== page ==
This evolution to a possession based, passing centric style has seen Athletic move away from the directness that was a hallmark of the Caparros regime. Last season 22.61% of Athletic’s passes were either long balls or crosses; this season that figure has fallen to 16.77%. Perhaps most indicative of the shift of philosophy is the role of goalkeeper Gorka Iraizoz. Last season he played 8.7 long balls per match (the second highest in the league); this season he’s played just 6 per match (18th in the league), suggesting Athletic are looking to play the ball short out of defence more often. This is backed up by Iraizoz’s greater passing accuracy this season, in which he has successfully completed 72.9% of passes compared to 63.9% last season.

Despite the differences in approach between the two coaches, some things still remain the same, such as Athletic’s reliance on the right sided combination play of Andoni Iraola and Markel Susaeta. In 2010/11, 37% of Athletic’s attacks were concentrated on that side of the pitch and between them the two players managed ten assists over the season; in 2011/12, 42% of Athletic’s attacks have been down the right, with the pair sharing six assists so far. It is Susaeta who appears to be benefiting most under Bielsa, however, passing the ball nearly twice as much as he did under Caparros and already providing more assists (four) than he did over the entirety of last season (three).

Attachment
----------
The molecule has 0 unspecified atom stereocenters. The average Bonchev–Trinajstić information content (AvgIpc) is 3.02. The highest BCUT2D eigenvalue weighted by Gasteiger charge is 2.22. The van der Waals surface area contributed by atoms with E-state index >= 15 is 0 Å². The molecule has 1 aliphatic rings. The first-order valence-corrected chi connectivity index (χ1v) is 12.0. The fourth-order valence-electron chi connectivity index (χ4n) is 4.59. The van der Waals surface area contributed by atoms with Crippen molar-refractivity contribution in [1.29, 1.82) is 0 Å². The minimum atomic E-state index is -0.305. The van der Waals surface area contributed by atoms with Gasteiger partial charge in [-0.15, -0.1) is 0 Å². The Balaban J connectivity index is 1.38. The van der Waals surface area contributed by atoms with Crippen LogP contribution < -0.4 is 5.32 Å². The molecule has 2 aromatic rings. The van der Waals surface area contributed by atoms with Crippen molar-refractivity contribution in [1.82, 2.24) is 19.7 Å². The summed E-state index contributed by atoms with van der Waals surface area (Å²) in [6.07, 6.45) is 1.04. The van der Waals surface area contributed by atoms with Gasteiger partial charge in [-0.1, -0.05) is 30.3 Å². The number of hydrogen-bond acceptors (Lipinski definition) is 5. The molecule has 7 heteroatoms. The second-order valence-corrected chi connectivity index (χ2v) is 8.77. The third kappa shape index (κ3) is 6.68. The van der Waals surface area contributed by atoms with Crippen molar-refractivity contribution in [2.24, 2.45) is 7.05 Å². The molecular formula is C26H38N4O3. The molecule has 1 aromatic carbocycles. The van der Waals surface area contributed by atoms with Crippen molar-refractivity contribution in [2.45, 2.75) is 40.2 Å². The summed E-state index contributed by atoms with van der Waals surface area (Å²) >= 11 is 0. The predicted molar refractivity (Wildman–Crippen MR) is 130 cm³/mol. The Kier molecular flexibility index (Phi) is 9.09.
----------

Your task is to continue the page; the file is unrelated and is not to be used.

Small technical players like Susaeta and the ever-improving Iker Muniain were always likely to function more effectively in a system that prioritised the quick movement of the ball along the ground through midfield rather than direct to the strikers, but what of a player like Fernando Llorente, the burly centre-forward who blossomed into a Spanish international under Caparros? 

After a slow start to the campaign, when despite scoring against Espanyol he looked decidedly off the pace and ill-suited to the attempts at slick football around him, Llorente burst to life with two goals in Athletic’s victory away to Real Sociedad in the Basque derby in early October. Ever since, he has appeared more at ease, although it is also important to note that Bielsa, perhaps sensing that alternative striking options were somewhat lacking, has slightly modified his tactical approach to make better use of Llorente’s aerial and physical approach when appropriate.